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FRC market snapshot: audit fees up, consultancy fees down

19 October 2020: The Big Four’s audit fee income rose at a record pace in 2019 but fees made consulting for audit clients dropped, according to new statistics released by the regulator on Friday.

The Financial Reporting Council’s (FRC) 2020 Key Facts and Trends in the Accountancy Profession (KFAT) revealed fees for audit work at the largest UK companies increased by 7.1% to £2.3bn.

The rise outstrips the 1.7% increase from the previous year, coming as the Big Four navigate a tougher regulatory environment.

Deloitte, KPMG, EY and PwC must split their consulting and audit arms by 2024 to strengthen competition, improve the quality of audits and reduce conflicts of interest. In what it called a “positive market shift”, the FRC found that the forced separation is already having an impact, with a 20.8% drop in the amount of fees the firms made consulting for audit clients. 

The regulator said the fall reflects the application of a non-audit services fee cap for public interest entities for the first time.

“The latest data across the firms reveals some welcome market developments as the FRC continues to drive audit quality improvements,” said the FRC’s executive director of supervision, David Rule. “Improving choice and resilience in the market also remains a major focus ahead of wider government reform and planned operational separation of the audit practices of the Big Four.”

Further shifts outside the FTSE 100

From a competition perspective, the Big Four continued to audit the entire FTSE 100 in 2019. The two largest firms outside the Big Four audited 10 FTSE 250 companies, increasing their share of the FTSE 250 market from 3.2% in 2017 to 4.8% in 2019.

Evidence of further shifts in the competition landscape are being observed, as challenger firm BDO, the UK’s fifth-largest accounting firm, now audits the highest number of listed UK companies.

BDO audits 310 listed firms, up from 274 last year. PwC is in second place with 307 London-listed clients, a drop of 46 from the previous year.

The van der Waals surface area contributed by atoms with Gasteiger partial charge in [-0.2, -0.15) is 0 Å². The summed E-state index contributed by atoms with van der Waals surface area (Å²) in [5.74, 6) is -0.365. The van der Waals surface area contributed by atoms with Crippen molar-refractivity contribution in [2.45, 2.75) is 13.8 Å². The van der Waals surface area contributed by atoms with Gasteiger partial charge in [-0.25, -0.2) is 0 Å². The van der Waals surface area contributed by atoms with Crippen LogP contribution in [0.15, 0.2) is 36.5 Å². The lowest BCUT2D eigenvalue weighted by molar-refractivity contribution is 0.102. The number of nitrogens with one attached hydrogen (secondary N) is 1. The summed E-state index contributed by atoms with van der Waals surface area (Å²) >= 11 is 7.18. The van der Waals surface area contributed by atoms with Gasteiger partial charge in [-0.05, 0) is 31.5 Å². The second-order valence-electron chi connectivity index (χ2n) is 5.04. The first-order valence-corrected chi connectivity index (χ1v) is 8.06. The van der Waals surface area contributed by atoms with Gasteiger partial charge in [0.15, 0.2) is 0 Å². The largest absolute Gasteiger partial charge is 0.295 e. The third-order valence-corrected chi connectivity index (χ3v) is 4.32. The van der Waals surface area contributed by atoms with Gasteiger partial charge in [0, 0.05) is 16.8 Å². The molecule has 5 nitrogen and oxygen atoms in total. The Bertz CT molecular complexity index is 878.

The FRC trailed sections from its findings earlier in the week, with a reminder to the profession that it must do more to increase diversity in top roles.

For the first time in five years, women now make up 50% of all students at the professional bodies and 37% of members, the FRC said. But at the largest firms, less than a fifth of partners are women, unchanged from 2018.

The FRC said it was encouraged to observe women now make up 56% of manager roles at smaller firms.

The statistics showed Black, Asian and Minority Ethnic (BAME) individuals only made up 6.7% of partner roles at the largest firms. However, no firms with under 200 employees reported that they had BAME managers.

In comparison, the data for the previous year found over 3% of the smallest firms had BAME employees at this level.

Fire up the ARGA

The document may be the final such look at trends and statistics carried out by the FRC as it is set to be replaced by a new watchdog, the Audit, Reporting and Governance Authority (ARGA), although no date has been set for the switch. 

Overseeing the final operations of the regulator will be interim chairman Keith Skeoch, the former chief executive of asset manager Standard Life Aberdeen, who was confirmed in the role by the government last week.

Skeoch replaces former chairman, Simon Dingemans, who quit the role in August.

[CTA] You can watch the Financial Reporting Council’s Jon Thompson in conversation with ICAEW Chief Executive Michael Izza, where they discuss the drivers for and progress in audit reform, the attractiveness of the profession and the challenges of COVID-19.